Ken Bowman was born in Denver, Colorado in 1937 and educated at the University of Colorado and the Art Institute of Chicago, BFA 1963. One of his works was included in the “100 Years, 100 Artists” exhibition at the Art Institute. His art was shown in New York City and is in several museum collections. He is one of the original founding artists of the “Rhino Horn” group, artists who exhibited at the New School for Social Research in New York in 1970.
As part of Rhino Horn, Ken Bowman was one of several figurative artists who exhibited together between 1967 and 1978 and then again in 1994. These significant exhibitions generally included a core group of Rhino Horn members, as well as “guest exhibitors,” who were invited to show their work by Rhino Horn artists. They chose the “Rhino Horn” name to signify the strength and virility of their work.
These significant American artists have persevered through all phases of the last four decades. The importance of this group in art history must be permanently recorded as they and their “Friends” have continued the figurative strain of German Expressionism in the United States. This segment of American paintings and sculptures retains its originality in the face of conformity and has masterfully recorded the angst, violence and happenings of these most turbulent times. (excerpted from the Figurative Expressionism website) www.figurativeexpressionism.com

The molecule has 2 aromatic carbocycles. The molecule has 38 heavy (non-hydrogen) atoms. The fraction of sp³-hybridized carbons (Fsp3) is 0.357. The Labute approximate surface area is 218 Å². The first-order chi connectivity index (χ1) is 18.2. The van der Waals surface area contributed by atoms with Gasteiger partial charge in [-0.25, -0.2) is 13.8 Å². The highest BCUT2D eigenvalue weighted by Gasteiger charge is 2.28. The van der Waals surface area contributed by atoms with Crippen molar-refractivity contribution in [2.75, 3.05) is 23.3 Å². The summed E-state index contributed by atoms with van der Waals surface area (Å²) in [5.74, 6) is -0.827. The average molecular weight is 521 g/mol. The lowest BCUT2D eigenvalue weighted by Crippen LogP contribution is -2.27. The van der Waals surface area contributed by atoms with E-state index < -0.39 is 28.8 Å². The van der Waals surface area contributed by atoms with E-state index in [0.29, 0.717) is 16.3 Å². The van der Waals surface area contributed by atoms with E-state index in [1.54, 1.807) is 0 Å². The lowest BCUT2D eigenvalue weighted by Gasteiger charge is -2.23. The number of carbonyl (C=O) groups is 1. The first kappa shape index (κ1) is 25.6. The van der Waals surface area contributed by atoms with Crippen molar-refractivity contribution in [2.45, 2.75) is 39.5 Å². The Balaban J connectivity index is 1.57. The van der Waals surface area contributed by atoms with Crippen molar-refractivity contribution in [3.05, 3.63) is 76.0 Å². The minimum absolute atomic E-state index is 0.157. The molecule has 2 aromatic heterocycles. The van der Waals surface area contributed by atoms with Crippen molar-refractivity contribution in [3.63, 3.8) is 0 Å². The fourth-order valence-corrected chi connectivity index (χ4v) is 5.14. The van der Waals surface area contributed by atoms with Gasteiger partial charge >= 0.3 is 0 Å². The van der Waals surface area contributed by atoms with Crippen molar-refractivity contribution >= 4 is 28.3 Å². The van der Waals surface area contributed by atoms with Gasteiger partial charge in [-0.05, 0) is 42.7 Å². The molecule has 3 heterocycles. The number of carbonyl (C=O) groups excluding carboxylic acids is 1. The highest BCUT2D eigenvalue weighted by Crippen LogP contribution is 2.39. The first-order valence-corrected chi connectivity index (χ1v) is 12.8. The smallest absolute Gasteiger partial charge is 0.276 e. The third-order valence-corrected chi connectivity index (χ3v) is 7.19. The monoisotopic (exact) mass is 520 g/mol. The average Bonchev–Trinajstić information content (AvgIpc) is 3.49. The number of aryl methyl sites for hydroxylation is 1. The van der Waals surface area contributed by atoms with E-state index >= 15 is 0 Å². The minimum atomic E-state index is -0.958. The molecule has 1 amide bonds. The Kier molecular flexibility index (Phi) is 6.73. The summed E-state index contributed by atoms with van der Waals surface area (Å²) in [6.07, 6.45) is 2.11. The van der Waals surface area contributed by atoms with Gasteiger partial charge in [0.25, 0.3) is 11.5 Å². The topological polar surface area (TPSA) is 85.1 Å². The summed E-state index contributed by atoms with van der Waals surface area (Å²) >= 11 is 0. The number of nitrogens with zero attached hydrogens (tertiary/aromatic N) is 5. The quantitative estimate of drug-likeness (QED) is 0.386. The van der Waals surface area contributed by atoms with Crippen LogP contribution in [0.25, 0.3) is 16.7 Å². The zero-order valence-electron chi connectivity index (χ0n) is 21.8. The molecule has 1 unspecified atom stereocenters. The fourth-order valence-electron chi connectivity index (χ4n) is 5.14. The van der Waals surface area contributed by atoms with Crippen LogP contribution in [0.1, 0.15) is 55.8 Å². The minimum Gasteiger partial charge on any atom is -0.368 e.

Additional information about the Rhino Horn artists can also be found through this link to Berkshire Fine Arts.
Ken Bowman’s museum collections include: University of California Art Museum, Berkley, California and the Denver Art Museum, Denver, Colorado. Private collections include Beatrice Foods, Exeter Petroleum and the Janus Foundation.
The Rhino Horn Group
“Our art is involved with life; it is concerned with humanity, with emotion. We will not listen to explanations from or about the technically minded artist of yesterday. Just as abstract expressionism – the art of the fifties – was superseded by pop, op, hard edge, minimal and color field the art of the sixties – so now a new art, a humanistic art, will characterize the seventies.” From the Rhino Horn manifesto.